In January of 2000 struggles over the management of the Pacifica Foundation were at a fever pitch. As the owner of five major community radio stations in New York, LA, Berkeley, Houston and Washington DC, as well as the national Pacifica Network, the Pacifica National Board and its executive director were accused of orchestrating a corporate-style consolidation of power and censoring on-air content (for more on that read RadioSurvivor Matthew Lasar’s Uneasy Listening: Pacifica Radio’s Civil War). It was this latter charge that prompted a strike by the group of freelance reporters who contributed to the daily half-hour syndicated Pacifica Network News (PNN). Shortly thereafter the reporters formed a collective to produce their own daily news program, Free Speech Radio News (FSRN).
The station where I volunteered then, WEFT, picked up the program almost immediately, replacing PNN in its schedule, as did a bevy of other community stations. These decisions were driven as much by conflicts between affiliates and the Pacifica Network as they were by solidarity with the striking reporters.
FSRN is my #1 radio program because I have deep respect for the integrity of the organization and the program itself. I’ve been listening since the very start, and even then it showed itself to be very different from any other radio news program in the US. Operating as a worker-run collective, FSRN features reporters from all over the world, many of them reporting on events in their home towns, states and countries. As a result on any given edition of FSRN you will hear a diversity of voices from people of a wide range of backgrounds that stands in contrast to virtually any other radio news program. You will also gain a perspective that differs from that of an American reporter who parachuted into a crisis zone, may not speak the local language, and is otherwise separated from the local people except for those hours when s/he’s actually on the ground.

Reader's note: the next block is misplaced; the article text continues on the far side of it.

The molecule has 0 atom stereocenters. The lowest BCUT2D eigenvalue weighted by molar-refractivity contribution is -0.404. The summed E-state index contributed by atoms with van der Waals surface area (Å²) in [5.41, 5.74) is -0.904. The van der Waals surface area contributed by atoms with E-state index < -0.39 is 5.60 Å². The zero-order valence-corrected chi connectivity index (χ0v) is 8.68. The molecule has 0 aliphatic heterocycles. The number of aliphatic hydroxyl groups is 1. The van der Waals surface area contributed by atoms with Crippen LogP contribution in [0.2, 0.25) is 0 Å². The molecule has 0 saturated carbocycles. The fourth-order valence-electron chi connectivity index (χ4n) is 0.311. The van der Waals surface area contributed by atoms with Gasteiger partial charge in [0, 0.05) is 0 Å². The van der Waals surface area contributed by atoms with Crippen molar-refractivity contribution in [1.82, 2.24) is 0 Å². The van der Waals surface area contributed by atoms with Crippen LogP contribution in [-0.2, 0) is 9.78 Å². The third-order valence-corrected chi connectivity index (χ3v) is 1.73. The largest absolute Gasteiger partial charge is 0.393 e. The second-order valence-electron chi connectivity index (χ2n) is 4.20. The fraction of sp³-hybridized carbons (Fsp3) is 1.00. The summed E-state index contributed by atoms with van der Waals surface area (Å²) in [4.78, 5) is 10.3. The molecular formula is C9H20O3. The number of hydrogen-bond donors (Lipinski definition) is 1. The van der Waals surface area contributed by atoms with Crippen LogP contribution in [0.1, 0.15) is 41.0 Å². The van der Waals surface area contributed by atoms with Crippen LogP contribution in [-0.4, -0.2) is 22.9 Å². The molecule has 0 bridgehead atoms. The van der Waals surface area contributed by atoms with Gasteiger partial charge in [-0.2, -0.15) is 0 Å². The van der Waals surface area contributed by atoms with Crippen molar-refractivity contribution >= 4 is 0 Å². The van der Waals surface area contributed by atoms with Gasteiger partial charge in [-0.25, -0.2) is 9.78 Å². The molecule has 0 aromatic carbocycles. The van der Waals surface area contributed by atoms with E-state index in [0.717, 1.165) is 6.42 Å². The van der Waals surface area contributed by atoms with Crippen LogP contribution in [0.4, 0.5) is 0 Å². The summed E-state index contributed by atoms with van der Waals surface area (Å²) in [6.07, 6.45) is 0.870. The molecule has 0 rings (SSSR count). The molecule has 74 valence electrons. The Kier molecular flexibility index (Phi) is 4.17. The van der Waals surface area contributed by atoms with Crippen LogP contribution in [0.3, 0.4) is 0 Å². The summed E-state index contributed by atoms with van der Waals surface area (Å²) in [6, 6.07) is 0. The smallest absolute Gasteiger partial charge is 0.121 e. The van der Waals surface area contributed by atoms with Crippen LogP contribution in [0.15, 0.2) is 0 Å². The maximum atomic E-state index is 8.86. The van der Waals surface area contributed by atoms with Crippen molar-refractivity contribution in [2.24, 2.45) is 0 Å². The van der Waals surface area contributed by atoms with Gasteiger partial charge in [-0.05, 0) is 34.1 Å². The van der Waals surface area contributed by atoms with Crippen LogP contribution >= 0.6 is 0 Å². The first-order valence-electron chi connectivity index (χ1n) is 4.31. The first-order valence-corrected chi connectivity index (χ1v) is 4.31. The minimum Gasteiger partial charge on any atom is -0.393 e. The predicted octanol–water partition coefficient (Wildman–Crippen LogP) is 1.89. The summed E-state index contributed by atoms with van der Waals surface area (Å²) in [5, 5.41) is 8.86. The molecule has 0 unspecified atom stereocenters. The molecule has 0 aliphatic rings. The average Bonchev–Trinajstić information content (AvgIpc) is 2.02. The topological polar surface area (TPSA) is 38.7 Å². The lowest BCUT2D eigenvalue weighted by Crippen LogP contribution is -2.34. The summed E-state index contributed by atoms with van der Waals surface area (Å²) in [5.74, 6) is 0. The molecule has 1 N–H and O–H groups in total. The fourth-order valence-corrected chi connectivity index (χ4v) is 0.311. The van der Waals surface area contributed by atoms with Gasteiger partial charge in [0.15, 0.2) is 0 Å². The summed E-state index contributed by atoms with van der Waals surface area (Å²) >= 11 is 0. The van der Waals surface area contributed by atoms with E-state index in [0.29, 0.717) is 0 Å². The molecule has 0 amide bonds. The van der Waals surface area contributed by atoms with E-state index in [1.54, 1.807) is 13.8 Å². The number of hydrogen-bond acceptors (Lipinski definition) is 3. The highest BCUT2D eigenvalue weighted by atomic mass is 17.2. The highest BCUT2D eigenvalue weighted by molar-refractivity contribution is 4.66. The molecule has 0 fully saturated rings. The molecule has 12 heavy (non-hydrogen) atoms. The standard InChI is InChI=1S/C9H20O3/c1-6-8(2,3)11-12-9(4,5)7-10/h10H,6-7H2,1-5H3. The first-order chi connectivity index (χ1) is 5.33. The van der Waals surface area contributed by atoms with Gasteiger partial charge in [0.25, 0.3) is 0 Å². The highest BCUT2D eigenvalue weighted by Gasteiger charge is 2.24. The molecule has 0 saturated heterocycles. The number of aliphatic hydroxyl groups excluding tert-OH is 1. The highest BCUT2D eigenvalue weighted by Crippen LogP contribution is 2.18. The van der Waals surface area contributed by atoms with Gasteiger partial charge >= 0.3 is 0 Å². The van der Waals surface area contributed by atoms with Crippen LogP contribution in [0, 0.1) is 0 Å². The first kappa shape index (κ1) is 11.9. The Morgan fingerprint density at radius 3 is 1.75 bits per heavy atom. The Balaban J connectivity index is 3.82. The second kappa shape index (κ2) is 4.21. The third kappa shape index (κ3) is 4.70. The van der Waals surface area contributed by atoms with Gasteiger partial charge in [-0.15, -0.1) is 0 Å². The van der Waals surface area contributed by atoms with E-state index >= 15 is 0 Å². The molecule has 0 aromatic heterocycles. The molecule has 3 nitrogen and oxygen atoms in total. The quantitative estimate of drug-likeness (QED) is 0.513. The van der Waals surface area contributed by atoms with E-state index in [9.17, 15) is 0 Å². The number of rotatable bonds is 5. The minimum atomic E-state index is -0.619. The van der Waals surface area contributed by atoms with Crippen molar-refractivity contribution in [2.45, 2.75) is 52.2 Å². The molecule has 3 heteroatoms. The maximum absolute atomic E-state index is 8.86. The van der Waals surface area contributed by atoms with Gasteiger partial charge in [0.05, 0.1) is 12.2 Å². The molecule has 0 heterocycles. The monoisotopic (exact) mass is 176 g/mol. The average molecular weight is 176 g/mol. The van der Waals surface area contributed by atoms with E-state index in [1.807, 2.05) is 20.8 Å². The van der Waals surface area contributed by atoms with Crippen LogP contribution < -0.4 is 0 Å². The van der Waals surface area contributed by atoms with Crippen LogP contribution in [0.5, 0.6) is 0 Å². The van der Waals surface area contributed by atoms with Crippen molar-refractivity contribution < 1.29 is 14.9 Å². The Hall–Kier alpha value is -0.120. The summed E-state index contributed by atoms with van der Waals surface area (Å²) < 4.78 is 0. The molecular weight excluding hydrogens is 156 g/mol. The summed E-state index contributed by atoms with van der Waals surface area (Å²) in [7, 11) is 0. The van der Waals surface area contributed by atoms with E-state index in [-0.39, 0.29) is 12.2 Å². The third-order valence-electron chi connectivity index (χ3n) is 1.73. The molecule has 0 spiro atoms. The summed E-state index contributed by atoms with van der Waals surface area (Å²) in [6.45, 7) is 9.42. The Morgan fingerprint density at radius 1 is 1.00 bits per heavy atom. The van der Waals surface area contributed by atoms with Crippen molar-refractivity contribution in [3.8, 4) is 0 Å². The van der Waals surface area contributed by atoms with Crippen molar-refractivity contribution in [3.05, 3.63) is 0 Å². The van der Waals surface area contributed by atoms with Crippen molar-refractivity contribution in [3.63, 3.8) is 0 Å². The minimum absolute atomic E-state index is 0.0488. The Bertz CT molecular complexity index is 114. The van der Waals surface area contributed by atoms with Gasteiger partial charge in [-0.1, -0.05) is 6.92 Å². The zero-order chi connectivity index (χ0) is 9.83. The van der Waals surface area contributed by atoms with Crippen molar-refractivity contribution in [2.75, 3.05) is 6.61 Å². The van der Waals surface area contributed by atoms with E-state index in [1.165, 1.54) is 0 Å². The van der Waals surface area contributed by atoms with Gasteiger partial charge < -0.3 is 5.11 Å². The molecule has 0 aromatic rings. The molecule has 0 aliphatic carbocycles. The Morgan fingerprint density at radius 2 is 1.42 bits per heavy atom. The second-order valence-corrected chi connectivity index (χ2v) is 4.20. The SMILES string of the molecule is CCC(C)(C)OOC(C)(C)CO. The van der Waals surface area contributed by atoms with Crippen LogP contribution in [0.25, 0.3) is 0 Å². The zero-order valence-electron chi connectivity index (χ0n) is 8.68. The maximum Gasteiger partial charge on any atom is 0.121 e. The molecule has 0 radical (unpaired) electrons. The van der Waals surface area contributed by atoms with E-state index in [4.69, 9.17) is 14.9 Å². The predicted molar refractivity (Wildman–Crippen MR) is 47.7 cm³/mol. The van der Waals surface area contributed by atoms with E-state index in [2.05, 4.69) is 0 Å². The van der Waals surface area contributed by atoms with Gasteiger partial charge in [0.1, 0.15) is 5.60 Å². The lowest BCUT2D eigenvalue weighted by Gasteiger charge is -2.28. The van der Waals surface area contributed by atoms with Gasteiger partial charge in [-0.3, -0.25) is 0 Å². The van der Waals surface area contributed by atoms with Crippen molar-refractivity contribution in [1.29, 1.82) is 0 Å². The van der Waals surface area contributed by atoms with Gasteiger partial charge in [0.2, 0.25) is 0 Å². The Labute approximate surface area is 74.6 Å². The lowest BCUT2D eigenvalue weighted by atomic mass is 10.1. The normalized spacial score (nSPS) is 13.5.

Showing its roots in the Pacifica Network, FSRN carries forward with a social justice mission, focusing on stories about people and issues that are largely left out of the mainstream news–whether its CNN, FOX or NPR. When reporting on national or global events that are also covered in the mainstream news, FSRN makes an effort to seek out unheard perspectives. For instance, this past week the program featured reports about residents living outside Port Au Prince in Haiti who are receiving less aid than those in the capital, and about activists’ expectations for the president’s State of the Union address.
The strike that created FSRN ended in March 2002 when the program joined the Pacifica Network, gaining both funding and better distribution via Pacifica’s satellite network. That happened shortly after Pacifica pulled the plug on its own PNN. Since then FSRN has continued to bring well-reported truly alternative radio news to 104 noncommercial community and college radio stations.
In 2008 the financially strapped Pacifica drastically reduced its financial support of FSRN, forcing FSRN to rely more heavily on listener donations. That the program has been able to survive is a testament to the resolve of the reporters and the great value its listeners place on this one-of-a-kind enterprise.
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